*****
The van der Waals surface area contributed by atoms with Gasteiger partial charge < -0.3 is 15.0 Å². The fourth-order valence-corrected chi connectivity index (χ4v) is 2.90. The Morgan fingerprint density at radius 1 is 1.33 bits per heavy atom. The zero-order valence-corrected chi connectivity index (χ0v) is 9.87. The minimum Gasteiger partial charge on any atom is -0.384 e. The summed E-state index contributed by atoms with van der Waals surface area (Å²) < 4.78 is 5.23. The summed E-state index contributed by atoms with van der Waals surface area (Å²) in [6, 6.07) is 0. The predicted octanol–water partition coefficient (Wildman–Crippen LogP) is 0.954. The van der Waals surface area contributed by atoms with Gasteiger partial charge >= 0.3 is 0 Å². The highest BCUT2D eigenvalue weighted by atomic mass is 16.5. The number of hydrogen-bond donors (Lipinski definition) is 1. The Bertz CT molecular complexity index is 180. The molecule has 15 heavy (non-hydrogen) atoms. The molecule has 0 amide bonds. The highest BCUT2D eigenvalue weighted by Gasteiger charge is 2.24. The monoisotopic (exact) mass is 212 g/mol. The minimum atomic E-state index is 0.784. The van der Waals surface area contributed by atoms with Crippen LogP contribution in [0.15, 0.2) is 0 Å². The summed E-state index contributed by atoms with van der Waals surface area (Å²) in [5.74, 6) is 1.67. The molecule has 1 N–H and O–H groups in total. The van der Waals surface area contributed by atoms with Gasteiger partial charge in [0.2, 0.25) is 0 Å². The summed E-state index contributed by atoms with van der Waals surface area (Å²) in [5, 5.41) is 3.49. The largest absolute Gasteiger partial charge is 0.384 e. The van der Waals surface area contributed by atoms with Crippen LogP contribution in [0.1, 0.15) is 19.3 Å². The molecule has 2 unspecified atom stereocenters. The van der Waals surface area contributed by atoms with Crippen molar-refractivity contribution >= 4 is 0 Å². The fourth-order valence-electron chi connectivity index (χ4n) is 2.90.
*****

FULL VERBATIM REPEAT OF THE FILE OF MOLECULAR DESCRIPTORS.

The van der Waals surface area contributed by atoms with Gasteiger partial charge < -0.3 is 15.0 Å². The fourth-order valence-corrected chi connectivity index (χ4v) is 2.90. The Morgan fingerprint density at radius 1 is 1.33 bits per heavy atom. The zero-order valence-corrected chi connectivity index (χ0v) is 9.87. The minimum Gasteiger partial charge on any atom is -0.384 e. The summed E-state index contributed by atoms with van der Waals surface area (Å²) < 4.78 is 5.23. The summed E-state index contributed by atoms with van der Waals surface area (Å²) in [6, 6.07) is 0. The predicted octanol–water partition coefficient (Wildman–Crippen LogP) is 0.954. The van der Waals surface area contributed by atoms with Gasteiger partial charge >= 0.3 is 0 Å². The highest BCUT2D eigenvalue weighted by atomic mass is 16.5. The number of hydrogen-bond donors (Lipinski definition) is 1. The Bertz CT molecular complexity index is 180. The molecule has 15 heavy (non-hydrogen) atoms. The molecule has 0 amide bonds. The highest BCUT2D eigenvalue weighted by Gasteiger charge is 2.24. The monoisotopic (exact) mass is 212 g/mol. The minimum atomic E-state index is 0.784. The van der Waals surface area contributed by atoms with Crippen LogP contribution in [0.15, 0.2) is 0 Å². The summed E-state index contributed by atoms with van der Waals surface area (Å²) in [5.74, 6) is 1.67. The molecule has 1 N–H and O–H groups in total. The van der Waals surface area contributed by atoms with Gasteiger partial charge in [0.2, 0.25) is 0 Å². The summed E-state index contributed by atoms with van der Waals surface area (Å²) in [5, 5.41) is 3.49. The largest absolute Gasteiger partial charge is 0.384 e. The van der Waals surface area contributed by atoms with Crippen LogP contribution in [0.1, 0.15) is 19.3 Å². The molecule has 2 unspecified atom stereocenters. The van der Waals surface area contributed by atoms with Crippen molar-refractivity contribution >= 4 is 0 Å². The fourth-order valence-electron chi connectivity index (χ4n) is 2.90.